Welcome to the Find of the Month, where we share some of the cool bikes we find for sale on autoTRADER.ca. This month, we’re checking out a 2008 Buell XB12XT for sale in St-Hyacinthe, Quebec.
With all the flap about Harley-Davidson’s new Pan America adventure motorcycle coming soon, one might forget that we’ve all been here before, and not really that long ago. Back in the early days of the 21st century, before Facebook came along and made everyone’s lives
better different, Harley-Davidson had an adventure bike that was quite well-liked.
Ancient scrolls speak of a Harley-Davidson subsidiary called Buell, named for Erik Buell, the mystic wizard who founded it. While Harley-Davidson was content to continue pounding out Big Twin after Big Twin in the foundries of Mount Doom, Buell was taking that same air-cooled V-twin technology and putting its own spin on it. Want a naked bike? Buell was building those. Want a small-bore, entry-level beginner bike? Buell was building those. Want an adventure bike? Buell was building those as well.
Some more cynical industry onlookers might point out that with its Streetfighter and Pan America programs, Harley-Davidson is just getting back to where it was 10 years ago. Maybe, but the MoCo can’t change the course of the past decade, only move ahead, so it’s probably best not to say too many unkind things. Still, some Buell fans will never forgive Harley-Davidson for axing their favourite brand, especially those who liked the Ulysses adventure bike. This is a bike that, despite its flaws, did have plenty going for it.
The Buell XB12X was launched for 2006 as an adventure tourer, but by 2008, everyone had more or less realized it wasn’t going to be much of a dirt bike, and Buell sensibly peeled some of the offroad bits off the bike. Let’s face it, that “beak” wasn’t doing much anyway, and the ridiculously high seat wasn’t working for many riders. The offroady-type tires were scrapped for more street-oriented rubber (Pirelli Strada), because that’s what this bike was intended to do: street duty.
This was about the time, roughly, that the Great Schism appeared in the ADV world. Manufacturers realized most adventure bikes weren’t really going off-road, they were only selling based on their ergonomics, looks and comfort. The Kawasaki Versys, the Ducati Multistrada and other similar machines appeared on the market, basically becoming the moto equivalent of soccer mom SUVs, with the looks of a rugged beast and the capabilities of a grocery-getting station wagon.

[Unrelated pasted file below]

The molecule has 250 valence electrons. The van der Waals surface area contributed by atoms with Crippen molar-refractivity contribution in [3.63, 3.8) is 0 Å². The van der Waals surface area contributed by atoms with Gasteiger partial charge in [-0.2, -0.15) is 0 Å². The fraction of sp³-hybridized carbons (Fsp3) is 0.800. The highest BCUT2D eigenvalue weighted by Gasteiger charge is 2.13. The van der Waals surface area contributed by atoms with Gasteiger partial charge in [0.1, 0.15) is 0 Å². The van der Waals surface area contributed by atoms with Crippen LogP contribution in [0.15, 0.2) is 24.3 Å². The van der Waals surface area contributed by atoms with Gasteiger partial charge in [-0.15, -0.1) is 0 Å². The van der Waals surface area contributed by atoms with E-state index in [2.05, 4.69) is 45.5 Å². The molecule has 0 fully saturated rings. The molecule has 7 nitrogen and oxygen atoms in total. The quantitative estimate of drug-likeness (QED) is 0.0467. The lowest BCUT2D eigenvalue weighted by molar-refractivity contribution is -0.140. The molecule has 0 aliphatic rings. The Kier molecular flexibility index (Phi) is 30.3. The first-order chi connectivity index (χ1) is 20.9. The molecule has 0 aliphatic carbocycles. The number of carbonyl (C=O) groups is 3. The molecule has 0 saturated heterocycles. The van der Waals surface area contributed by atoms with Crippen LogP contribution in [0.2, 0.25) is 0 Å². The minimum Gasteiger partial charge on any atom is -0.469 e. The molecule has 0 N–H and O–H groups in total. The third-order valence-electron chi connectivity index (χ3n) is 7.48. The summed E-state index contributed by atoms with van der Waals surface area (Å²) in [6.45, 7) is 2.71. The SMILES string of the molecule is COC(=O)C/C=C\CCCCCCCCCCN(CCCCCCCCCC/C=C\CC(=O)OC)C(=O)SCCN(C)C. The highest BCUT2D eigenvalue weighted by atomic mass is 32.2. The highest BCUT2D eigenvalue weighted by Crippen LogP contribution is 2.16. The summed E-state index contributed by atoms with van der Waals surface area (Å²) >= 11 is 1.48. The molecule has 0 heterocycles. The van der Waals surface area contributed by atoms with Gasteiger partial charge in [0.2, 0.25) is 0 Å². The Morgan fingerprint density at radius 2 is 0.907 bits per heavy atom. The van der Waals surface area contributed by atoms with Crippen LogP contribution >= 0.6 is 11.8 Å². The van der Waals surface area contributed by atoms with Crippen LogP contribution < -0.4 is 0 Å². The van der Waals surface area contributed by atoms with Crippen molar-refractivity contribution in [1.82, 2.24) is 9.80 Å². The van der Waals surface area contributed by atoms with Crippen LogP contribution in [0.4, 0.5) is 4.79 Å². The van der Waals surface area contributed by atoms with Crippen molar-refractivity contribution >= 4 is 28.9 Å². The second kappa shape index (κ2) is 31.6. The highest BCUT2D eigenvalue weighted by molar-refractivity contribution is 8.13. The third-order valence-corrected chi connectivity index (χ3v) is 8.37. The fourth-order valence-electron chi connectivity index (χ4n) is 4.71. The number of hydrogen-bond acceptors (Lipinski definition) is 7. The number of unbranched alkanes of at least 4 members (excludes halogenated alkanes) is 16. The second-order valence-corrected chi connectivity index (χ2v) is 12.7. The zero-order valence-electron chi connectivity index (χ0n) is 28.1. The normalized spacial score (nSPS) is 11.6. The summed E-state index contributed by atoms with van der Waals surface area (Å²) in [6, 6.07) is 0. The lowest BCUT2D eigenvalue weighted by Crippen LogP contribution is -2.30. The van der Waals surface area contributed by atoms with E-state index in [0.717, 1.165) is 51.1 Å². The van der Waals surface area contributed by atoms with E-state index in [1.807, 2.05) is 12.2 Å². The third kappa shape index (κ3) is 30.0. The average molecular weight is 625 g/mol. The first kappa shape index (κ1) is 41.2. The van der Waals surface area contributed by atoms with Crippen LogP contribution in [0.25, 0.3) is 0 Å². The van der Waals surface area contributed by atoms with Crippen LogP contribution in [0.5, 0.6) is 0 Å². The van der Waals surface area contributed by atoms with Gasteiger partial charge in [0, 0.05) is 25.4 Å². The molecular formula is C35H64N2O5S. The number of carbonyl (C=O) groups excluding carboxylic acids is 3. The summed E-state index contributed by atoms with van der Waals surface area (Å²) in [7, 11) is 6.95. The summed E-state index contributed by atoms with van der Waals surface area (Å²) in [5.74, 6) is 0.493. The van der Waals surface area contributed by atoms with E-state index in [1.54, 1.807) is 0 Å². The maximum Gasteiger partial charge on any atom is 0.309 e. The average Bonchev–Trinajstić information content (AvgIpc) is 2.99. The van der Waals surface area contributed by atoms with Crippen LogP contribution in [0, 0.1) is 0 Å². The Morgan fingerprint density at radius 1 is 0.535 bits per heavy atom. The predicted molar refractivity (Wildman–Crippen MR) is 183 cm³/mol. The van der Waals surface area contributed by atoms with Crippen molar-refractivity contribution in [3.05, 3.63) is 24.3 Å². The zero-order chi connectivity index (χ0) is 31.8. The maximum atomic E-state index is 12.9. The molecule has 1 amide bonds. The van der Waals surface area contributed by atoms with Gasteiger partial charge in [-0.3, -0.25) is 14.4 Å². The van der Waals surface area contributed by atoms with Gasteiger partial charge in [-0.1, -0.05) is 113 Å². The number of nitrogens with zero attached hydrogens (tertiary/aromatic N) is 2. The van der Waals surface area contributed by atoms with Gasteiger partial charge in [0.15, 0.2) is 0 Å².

That’s where the XB12XT came in. It still looked like a Mad Max bike, but it was only meant for paved surfaces.
It was probably for the best, as the XB12XT had the same belt drive as the earlier Ulysses model, a rather silly design flaw for an adventure bike. An errant stone chip could mean the quick destruction of your driveline (don’t tell Buellites that, they will tell you they never fail, blah blah blah). Most journos of the time would tell you the Ulysses was really just a competent street bike anyway.
The engine was a 45-degree V-twin, based off the Sportster 1200 but with plenty of Buell-specific internals (heads, jugs, pistons, con rods, etc). Buell also bolted on an oil cooler. EFI was standard, and as it was a Sporty engine, it had a five-speed gearbox. Like all Buells, power delivery was aimed at torque, not high-end horsepower. Buell claimed 103 hp at the crank, and 84 lb-ft of torque. Very respectable, at the time.
Like many of Erik Buell’s other bikes, the XB12XT featured ZTL perimeter brakes instead of standard discs. Although Editor ‘Arris deemed them pretty powerful at the time of the bike’s launch (see his review here), history has deemed ZTL brakes to be crap. Who’s to say? Just don’t get into an argument with a Buellite over it, because they’ll never accept the criticism.
Again, like other Buell machines, the XB12XT got an oil-in-the-swingarm, fuel-in-the-frame design, meaning aftermarket gas tanks were out of the question. Reviews of the time indicated a range of 290ish kilometres, although the low fuel light would come on well before that.
Although those design features may seem a tad fanciful, the XB12XT did have lots of practical features for long days in the saddle — a tall windshield (removable), heated grips, and factory detachable hard bags. The suspension was fully adjustable, although it was a bit scaled-down from the standard Ulysses model, and the bike sacrificed some ground clearance to make a shorter seat height. But on the street, that didn’t matter.
So, what about this particular machine for sale in Quebec? The dealer hasn’t gotten the proper name on the ad, which might not be promising, and the ad is basically just a list of specs, with no specific information on the bike. The $7,000 price might be a bit on the high side, but they’re not making any more of these bikes, and they’re already collectible. Give ’em 10 years, and they’ll be even more desirable. If you want a Buell, the time to buy really is now.
The ad is in French, but chances are someone at the dealership speaks English. If you’re interested, give them a call.